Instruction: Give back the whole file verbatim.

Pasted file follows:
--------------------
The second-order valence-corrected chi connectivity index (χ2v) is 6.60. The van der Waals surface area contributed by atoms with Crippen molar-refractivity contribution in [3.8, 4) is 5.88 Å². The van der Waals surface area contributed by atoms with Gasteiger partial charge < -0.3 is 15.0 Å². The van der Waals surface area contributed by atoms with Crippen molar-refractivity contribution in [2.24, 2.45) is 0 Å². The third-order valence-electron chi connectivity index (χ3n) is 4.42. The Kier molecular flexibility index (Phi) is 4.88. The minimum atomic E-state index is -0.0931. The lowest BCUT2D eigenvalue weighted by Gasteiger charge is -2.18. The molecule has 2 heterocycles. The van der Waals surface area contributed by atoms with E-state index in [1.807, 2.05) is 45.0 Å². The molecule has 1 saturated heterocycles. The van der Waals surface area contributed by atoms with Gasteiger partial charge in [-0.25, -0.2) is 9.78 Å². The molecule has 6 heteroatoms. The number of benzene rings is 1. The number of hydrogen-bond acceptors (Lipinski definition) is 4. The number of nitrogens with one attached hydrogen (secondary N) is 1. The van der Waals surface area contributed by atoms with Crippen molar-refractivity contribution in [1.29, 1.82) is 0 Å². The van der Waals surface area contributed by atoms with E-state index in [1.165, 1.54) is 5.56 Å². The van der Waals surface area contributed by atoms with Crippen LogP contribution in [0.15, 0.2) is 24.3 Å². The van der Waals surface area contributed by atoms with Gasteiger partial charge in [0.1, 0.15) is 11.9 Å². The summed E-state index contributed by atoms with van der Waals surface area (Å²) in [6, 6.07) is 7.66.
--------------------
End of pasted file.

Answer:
The second-order valence-corrected chi connectivity index (χ2v) is 6.60. The van der Waals surface area contributed by atoms with Crippen molar-refractivity contribution in [3.8, 4) is 5.88 Å². The van der Waals surface area contributed by atoms with Gasteiger partial charge < -0.3 is 15.0 Å². The van der Waals surface area contributed by atoms with Crippen molar-refractivity contribution in [2.24, 2.45) is 0 Å². The third-order valence-electron chi connectivity index (χ3n) is 4.42. The Kier molecular flexibility index (Phi) is 4.88. The minimum atomic E-state index is -0.0931. The lowest BCUT2D eigenvalue weighted by Gasteiger charge is -2.18. The molecule has 2 heterocycles. The van der Waals surface area contributed by atoms with E-state index in [1.807, 2.05) is 45.0 Å². The molecule has 1 saturated heterocycles. The van der Waals surface area contributed by atoms with Gasteiger partial charge in [-0.25, -0.2) is 9.78 Å². The molecule has 6 heteroatoms. The number of benzene rings is 1. The number of hydrogen-bond acceptors (Lipinski definition) is 4. The number of nitrogens with one attached hydrogen (secondary N) is 1. The van der Waals surface area contributed by atoms with Crippen molar-refractivity contribution in [1.29, 1.82) is 0 Å². The van der Waals surface area contributed by atoms with E-state index in [1.165, 1.54) is 5.56 Å². The van der Waals surface area contributed by atoms with Crippen LogP contribution in [0.15, 0.2) is 24.3 Å². The van der Waals surface area contributed by atoms with Gasteiger partial charge in [0.1, 0.15) is 11.9 Å². The summed E-state index contributed by atoms with van der Waals surface area (Å²) in [6, 6.07) is 7.66.